Wedding photographers make the worst wedding guests. I know that when I’m at a friend’s wedding, I have a hard time turning it off. And no one should make me - least of all the hired guns photographing the bride and groom for the day. If that sounds blasphemous, let me explain.
I’ve been a hired gun and I’ve been the guest - and there are some general rules of the road that wedding photographers and guests should follow to ensure that everyone gets along, enjoys the day, and produces the best photos possible.
If You're the Photographer, Let the Guests Shoot
There’s no reason to ever ask a guest to leave your vicinity if all they are doing is simply taking photos. They are the friends and family of the people paying you to be there - what is it going to look like if you’re asking them to leave? As long as they’re not jumping in the shot, let them snap away - just make sure that you’re asking the bride and groom to always be looking at your camera. If the crowd is particularly thick during a portrait session, I sometimes ask the guests to let me get the photo first, and then I step aside and let everyone else step in to take their own photos.
I had this situation from the guest’s perspective at my cousin’s wedding last year - during the portrait session in a large courtyard, the photographer noticed me a good distance behind him with my orange Panasonic Lumix GM1 and 14-140mm lens. I was shooting from at least 20 or 30 feet away from the photographer with what is a small-sensor camera and a glorified kit lens. Still, the photographer walked over and explained that he set up these shots and that I could not be there photographing. He mumbled something about copyrights and his poses. This is after the bride and groom clearly indicated it was OK for me to be there, but he continued until he was yelling at me to leave - because he feared that a guest with a tiny camera who was standing a good distance away from him was going to get the same photos he was with his professional lighting setup and full-frame Canon cameras and lenses. It wasn't a good look for him.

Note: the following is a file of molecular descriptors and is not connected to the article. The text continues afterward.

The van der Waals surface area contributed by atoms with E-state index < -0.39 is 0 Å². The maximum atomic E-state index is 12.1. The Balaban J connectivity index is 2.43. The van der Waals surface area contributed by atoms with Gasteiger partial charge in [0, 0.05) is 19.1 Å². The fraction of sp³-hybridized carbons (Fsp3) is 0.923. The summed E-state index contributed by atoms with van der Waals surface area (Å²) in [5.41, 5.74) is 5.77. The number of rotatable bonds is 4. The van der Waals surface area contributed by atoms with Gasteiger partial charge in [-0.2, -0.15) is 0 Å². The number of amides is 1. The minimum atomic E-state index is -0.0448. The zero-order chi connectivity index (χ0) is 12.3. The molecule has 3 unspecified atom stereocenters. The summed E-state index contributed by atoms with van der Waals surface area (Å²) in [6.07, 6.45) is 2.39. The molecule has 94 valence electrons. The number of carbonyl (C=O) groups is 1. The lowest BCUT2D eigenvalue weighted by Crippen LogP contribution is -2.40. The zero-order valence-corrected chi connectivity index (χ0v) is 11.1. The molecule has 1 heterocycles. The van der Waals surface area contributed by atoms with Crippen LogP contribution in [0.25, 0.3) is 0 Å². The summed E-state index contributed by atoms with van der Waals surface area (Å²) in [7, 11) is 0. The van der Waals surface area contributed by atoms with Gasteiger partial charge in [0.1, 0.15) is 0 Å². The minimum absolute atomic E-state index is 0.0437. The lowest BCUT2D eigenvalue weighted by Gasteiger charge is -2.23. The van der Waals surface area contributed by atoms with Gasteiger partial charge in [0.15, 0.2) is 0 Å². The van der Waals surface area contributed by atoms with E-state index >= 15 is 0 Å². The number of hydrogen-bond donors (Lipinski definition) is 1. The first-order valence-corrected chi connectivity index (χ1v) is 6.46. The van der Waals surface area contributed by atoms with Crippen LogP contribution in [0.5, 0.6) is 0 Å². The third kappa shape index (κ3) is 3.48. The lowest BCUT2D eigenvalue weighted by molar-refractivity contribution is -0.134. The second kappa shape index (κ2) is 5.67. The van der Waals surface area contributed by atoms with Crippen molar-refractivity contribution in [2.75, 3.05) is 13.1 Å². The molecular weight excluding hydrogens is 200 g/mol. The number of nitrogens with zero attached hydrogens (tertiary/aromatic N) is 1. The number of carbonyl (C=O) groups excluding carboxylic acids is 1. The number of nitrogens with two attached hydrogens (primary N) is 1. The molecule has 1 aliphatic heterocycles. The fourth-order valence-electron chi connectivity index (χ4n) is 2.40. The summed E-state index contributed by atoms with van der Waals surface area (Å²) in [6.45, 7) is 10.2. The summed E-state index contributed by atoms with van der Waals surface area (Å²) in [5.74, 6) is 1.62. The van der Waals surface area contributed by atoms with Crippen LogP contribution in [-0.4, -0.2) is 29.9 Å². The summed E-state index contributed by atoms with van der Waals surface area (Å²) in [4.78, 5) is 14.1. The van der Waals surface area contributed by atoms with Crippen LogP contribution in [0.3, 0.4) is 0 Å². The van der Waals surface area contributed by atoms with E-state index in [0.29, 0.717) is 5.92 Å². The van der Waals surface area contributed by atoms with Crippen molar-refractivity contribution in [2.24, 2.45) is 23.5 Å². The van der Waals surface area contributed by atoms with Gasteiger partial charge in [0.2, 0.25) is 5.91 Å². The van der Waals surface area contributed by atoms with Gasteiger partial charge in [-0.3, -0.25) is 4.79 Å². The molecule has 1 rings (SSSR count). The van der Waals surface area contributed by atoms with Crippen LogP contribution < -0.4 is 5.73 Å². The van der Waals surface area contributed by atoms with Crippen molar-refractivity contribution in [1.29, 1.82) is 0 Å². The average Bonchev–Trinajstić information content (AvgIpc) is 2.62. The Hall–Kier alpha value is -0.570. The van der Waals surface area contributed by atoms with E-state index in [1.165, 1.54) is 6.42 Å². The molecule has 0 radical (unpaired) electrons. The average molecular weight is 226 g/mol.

If you’re yelling at a guest and you’re the wedding photographer, it’s probably time to find a job where you don’t have to deal with people.
If You're the Wedding Photographer-Turned-Guest, Respect the Photographer
That doesn’t mean blindly follow a wedding photographer’s unreasonable requests to leave, but there are times where it is reasonable. If you’re in the background of the shot and they ask you to move for a short time, or if you’re getting so close that you’re bumping into them, then it’s time to give them some space. If you’re at the ceremony, don’t jump into the aisle. And for the love of all things cameras, don’t pepper the hired photographers with questions about gear the entire wedding.
What you can do, however, is ask politely if you can set up your camera here, or if they’re going to be walking over there - a little communication can go a long way, and will put the photographer at ease if they see you creepin’ in the corner of a portrait session - they’ll know you, they’ve talked to you.
At my brother’s wedding a couple of weeks ago, I wanted to set up a video camera at times to record certain things - and working with the photographers and videographers was easy. They were communicative, friendly, and even, when time allowed, showed me the best spots to set up for a shot that also would not get in the way of their movements. That’s the way it should be. A big shout out to LK Photography for their positive attitude towards the guests. The photographer would even call me over if he knew something was going to happen that could be a good photograph.
Don't Forget, You're Supposed to Have Fun
It’s your family and friends up there getting married. Just remember that there are people paid to take the photographs and so it’s OK to put down the camera and enjoy the moments without looking at them through the viewfinder.